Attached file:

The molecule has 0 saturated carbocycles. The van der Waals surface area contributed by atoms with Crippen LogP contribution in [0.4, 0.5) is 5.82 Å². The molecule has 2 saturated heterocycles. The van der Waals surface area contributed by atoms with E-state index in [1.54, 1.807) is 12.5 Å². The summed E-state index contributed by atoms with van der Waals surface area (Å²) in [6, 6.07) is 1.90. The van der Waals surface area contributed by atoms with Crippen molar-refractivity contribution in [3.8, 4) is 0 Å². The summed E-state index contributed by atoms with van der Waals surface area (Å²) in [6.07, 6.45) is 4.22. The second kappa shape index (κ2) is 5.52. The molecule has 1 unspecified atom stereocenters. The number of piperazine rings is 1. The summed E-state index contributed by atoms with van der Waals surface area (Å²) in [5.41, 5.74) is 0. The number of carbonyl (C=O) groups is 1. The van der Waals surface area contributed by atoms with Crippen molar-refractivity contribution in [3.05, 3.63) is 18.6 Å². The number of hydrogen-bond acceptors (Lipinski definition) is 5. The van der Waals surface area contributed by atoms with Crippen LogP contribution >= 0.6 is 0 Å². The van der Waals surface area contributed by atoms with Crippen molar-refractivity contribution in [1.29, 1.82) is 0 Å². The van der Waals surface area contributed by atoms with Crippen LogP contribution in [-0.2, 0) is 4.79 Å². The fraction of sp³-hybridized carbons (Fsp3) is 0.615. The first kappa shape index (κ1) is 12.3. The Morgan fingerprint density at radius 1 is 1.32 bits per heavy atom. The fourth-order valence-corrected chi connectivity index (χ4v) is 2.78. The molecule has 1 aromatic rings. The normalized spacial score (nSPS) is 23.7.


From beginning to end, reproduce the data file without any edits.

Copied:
The molecule has 0 saturated carbocycles. The van der Waals surface area contributed by atoms with Crippen LogP contribution in [0.4, 0.5) is 5.82 Å². The molecule has 2 saturated heterocycles. The van der Waals surface area contributed by atoms with E-state index in [1.54, 1.807) is 12.5 Å². The summed E-state index contributed by atoms with van der Waals surface area (Å²) in [6, 6.07) is 1.90. The van der Waals surface area contributed by atoms with Crippen molar-refractivity contribution in [3.8, 4) is 0 Å². The summed E-state index contributed by atoms with van der Waals surface area (Å²) in [6.07, 6.45) is 4.22. The second kappa shape index (κ2) is 5.52. The molecule has 1 unspecified atom stereocenters. The number of piperazine rings is 1. The summed E-state index contributed by atoms with van der Waals surface area (Å²) in [5.41, 5.74) is 0. The number of carbonyl (C=O) groups is 1. The van der Waals surface area contributed by atoms with Crippen molar-refractivity contribution in [3.05, 3.63) is 18.6 Å². The number of hydrogen-bond acceptors (Lipinski definition) is 5. The van der Waals surface area contributed by atoms with Crippen LogP contribution >= 0.6 is 0 Å². The van der Waals surface area contributed by atoms with Crippen molar-refractivity contribution in [1.29, 1.82) is 0 Å². The van der Waals surface area contributed by atoms with Crippen LogP contribution in [-0.2, 0) is 4.79 Å². The fraction of sp³-hybridized carbons (Fsp3) is 0.615. The first kappa shape index (κ1) is 12.3. The Morgan fingerprint density at radius 1 is 1.32 bits per heavy atom. The fourth-order valence-corrected chi connectivity index (χ4v) is 2.78. The molecule has 1 aromatic rings. The normalized spacial score (nSPS) is 23.7.